Being an African American is part of who I am, but it doesn’t define who I am. I think you have to balance whatever the differences may be versus what is not different. Everyone has something different about them. So I would say respect it, recognize that in ways you are different, but don’t become overly fixated on the differences.
You have to be prepared to take some risks and maybe make mistakes or fail from time to time. I urge all students, regardless if they decide to pursue a graduate degree or not – to develop as expansive an education as possible, rooted in skills and life experiences that will help shape them as individuals. Education doesn’t stop with that last degree you get from formal education; it’s all the day-to-day learning. And most importantly, seek out opportunities that enable you to continue to learn once you’re in the workplace.
How will higher education system and accompanying student debt evolve as a result of the coronavirus pandemic?
The coronavirus pandemic has had an unprecedented impact on higher education institutions and their students. As we look at the long-term impact, the future remains uncertain but hopeful. There are many different types of higher education institutions, it’s not one monolith. Larger institutions may be able to navigate the financial challenges through larger endowments and more access to fundraising. Smaller liberal arts schools may find the tuition challenges to exist for quite a while as they may not have the endowments to fall back on.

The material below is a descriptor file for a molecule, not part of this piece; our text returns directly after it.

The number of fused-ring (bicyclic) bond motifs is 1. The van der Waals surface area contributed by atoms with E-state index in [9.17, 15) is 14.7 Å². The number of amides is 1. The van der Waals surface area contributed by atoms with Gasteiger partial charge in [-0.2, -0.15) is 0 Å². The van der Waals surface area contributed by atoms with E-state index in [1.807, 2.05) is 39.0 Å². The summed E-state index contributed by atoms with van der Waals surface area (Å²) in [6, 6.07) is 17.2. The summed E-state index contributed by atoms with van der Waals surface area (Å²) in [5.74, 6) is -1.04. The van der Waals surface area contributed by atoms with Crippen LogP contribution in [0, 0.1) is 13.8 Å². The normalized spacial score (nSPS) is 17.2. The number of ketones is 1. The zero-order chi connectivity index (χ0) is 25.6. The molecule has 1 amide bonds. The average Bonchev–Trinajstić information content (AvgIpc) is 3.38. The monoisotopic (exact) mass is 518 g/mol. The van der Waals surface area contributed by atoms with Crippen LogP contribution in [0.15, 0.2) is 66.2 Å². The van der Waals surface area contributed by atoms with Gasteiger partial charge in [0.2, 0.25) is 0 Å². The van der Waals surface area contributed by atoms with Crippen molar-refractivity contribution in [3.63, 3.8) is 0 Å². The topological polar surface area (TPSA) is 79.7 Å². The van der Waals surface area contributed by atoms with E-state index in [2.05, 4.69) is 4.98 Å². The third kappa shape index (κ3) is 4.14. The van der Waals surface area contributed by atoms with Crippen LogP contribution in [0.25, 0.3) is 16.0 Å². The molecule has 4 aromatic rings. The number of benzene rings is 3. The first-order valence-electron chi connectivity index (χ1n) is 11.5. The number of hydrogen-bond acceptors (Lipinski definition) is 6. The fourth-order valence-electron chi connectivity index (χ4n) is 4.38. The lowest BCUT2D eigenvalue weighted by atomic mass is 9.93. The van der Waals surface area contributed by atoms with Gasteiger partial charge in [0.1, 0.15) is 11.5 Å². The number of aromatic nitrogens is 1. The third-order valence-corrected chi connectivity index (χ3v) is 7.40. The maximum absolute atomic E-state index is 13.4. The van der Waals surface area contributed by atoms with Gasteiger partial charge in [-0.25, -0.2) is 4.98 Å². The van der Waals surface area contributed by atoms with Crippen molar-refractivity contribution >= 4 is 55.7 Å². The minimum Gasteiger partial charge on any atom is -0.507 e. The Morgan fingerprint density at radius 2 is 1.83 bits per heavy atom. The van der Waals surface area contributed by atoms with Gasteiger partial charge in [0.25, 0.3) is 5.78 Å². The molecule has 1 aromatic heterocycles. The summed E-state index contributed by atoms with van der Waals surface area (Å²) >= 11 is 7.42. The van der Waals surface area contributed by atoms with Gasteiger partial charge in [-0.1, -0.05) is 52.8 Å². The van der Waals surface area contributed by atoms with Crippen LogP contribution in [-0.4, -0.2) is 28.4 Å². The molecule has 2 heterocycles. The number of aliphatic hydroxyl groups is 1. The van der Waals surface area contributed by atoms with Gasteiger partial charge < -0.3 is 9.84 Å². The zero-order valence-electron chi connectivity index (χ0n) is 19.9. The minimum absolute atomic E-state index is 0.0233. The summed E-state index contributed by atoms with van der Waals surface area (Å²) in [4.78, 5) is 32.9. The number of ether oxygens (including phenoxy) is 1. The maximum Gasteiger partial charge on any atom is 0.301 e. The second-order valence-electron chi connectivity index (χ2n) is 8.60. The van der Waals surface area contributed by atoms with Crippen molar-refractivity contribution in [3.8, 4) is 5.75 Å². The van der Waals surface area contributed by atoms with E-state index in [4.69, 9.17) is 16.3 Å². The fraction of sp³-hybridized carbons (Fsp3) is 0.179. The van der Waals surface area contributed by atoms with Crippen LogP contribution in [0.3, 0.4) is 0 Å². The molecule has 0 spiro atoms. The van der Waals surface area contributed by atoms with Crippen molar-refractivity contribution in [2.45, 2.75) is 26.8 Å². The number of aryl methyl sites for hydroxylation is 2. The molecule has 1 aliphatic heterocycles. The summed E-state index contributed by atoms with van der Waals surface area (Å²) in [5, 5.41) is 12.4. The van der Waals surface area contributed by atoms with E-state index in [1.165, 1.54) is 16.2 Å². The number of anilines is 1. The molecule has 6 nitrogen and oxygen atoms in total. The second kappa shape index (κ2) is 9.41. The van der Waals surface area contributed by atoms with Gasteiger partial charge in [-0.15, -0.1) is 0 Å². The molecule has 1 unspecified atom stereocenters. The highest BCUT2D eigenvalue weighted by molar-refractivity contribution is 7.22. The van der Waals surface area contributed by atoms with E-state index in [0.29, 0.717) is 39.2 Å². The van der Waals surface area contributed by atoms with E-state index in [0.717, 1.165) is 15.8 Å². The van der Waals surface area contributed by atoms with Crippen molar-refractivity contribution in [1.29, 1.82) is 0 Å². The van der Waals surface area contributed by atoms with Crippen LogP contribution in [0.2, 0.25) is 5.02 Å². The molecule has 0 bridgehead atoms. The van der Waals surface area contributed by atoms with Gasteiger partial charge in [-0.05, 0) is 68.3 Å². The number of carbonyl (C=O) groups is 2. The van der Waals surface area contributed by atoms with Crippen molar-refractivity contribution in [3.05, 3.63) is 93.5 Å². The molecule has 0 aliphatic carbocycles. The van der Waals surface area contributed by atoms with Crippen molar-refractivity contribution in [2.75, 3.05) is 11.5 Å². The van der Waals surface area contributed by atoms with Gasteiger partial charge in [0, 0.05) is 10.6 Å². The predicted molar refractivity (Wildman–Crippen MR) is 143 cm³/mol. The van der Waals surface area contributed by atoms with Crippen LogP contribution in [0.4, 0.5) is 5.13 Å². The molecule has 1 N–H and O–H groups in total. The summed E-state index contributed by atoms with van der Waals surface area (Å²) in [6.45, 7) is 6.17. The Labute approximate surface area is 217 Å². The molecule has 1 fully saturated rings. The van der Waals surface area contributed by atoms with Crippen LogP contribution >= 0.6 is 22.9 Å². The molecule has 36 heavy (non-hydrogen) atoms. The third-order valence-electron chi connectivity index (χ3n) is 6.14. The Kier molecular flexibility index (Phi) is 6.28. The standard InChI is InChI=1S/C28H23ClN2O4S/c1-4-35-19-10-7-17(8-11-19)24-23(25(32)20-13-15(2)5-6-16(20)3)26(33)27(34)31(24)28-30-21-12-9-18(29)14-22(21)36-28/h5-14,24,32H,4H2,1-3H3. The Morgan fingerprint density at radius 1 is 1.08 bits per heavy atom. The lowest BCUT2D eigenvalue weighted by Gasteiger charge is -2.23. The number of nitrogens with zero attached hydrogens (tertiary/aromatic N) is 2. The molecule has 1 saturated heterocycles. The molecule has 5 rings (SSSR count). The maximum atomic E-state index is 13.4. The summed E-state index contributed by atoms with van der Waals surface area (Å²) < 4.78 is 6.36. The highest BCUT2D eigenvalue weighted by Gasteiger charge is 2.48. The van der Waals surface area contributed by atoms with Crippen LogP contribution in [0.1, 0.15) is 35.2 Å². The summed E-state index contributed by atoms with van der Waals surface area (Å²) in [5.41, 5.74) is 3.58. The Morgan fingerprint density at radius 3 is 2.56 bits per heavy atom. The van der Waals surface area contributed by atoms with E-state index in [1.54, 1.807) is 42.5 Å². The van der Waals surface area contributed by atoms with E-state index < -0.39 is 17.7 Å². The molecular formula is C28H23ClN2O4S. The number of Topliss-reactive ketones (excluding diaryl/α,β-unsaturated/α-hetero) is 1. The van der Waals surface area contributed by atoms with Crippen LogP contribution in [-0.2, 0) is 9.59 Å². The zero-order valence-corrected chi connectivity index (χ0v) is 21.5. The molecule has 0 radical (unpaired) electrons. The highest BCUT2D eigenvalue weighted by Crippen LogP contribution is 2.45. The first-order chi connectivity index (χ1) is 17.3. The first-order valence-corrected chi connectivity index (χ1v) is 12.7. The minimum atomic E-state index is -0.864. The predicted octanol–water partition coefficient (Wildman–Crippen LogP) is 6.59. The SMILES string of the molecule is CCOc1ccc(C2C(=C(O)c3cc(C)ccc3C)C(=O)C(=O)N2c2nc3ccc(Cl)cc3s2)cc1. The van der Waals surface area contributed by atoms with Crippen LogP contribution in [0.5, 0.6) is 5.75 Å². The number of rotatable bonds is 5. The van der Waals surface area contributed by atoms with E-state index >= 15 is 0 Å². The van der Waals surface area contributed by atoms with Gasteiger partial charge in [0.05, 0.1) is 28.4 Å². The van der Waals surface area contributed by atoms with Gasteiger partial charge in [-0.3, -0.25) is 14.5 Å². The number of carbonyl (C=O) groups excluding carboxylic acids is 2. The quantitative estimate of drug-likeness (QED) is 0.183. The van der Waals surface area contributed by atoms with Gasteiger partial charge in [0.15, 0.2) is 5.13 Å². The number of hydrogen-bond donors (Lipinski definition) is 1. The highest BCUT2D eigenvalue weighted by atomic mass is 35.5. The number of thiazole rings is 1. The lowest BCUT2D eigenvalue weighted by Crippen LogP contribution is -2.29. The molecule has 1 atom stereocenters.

We should recognize that some things aren’t going to change. There is evidence that in-person education remains strong, but it also goes beyond the classroom. We’ve seen a number of schools reimagining how they use online capabilities in addition to in-person, and investments in those technologies will continue.
As challenging as it is, it is still very important to complete education. The economic results for students who have completed their degrees are much better than those who have not done that. Even though it’s a challenging time, students should aim to finish their programs.
I’m a firm believer that the higher education sector will continue to be an engine of growth for the American economy and will continue to be a place for individuals to find their opportunities and to create their own futures.